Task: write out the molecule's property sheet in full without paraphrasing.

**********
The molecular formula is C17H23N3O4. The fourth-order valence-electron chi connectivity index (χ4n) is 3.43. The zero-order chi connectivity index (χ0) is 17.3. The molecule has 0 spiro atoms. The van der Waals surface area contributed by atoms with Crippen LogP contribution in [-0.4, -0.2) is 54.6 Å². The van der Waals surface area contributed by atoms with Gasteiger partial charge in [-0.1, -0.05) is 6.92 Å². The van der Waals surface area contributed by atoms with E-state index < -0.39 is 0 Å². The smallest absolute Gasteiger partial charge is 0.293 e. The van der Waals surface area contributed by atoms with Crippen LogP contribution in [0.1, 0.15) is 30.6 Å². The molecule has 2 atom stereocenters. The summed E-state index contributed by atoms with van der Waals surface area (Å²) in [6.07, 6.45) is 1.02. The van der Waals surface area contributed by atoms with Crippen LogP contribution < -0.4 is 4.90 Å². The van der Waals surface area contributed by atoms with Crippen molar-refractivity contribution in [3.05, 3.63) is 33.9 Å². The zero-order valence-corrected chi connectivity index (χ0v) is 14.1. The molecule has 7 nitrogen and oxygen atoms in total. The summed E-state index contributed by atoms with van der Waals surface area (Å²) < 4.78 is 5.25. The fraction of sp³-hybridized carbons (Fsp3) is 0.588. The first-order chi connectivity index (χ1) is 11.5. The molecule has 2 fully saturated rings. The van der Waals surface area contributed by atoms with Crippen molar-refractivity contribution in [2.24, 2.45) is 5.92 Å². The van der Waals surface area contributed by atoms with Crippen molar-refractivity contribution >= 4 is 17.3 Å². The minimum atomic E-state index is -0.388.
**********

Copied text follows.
The molecular formula is C17H23N3O4. The fourth-order valence-electron chi connectivity index (χ4n) is 3.43. The zero-order chi connectivity index (χ0) is 17.3. The molecule has 0 spiro atoms. The van der Waals surface area contributed by atoms with Crippen LogP contribution in [-0.4, -0.2) is 54.6 Å². The van der Waals surface area contributed by atoms with Gasteiger partial charge in [-0.1, -0.05) is 6.92 Å². The van der Waals surface area contributed by atoms with E-state index < -0.39 is 0 Å². The smallest absolute Gasteiger partial charge is 0.293 e. The van der Waals surface area contributed by atoms with Crippen LogP contribution in [0.1, 0.15) is 30.6 Å². The molecule has 2 atom stereocenters. The summed E-state index contributed by atoms with van der Waals surface area (Å²) in [6.07, 6.45) is 1.02. The van der Waals surface area contributed by atoms with Crippen LogP contribution < -0.4 is 4.90 Å². The van der Waals surface area contributed by atoms with Crippen molar-refractivity contribution in [3.05, 3.63) is 33.9 Å². The zero-order valence-corrected chi connectivity index (χ0v) is 14.1. The molecule has 7 nitrogen and oxygen atoms in total. The summed E-state index contributed by atoms with van der Waals surface area (Å²) < 4.78 is 5.25. The fraction of sp³-hybridized carbons (Fsp3) is 0.588. The first-order chi connectivity index (χ1) is 11.5. The molecule has 2 fully saturated rings. The van der Waals surface area contributed by atoms with Crippen molar-refractivity contribution in [2.24, 2.45) is 5.92 Å². The van der Waals surface area contributed by atoms with Crippen molar-refractivity contribution >= 4 is 17.3 Å². The minimum atomic E-state index is -0.388.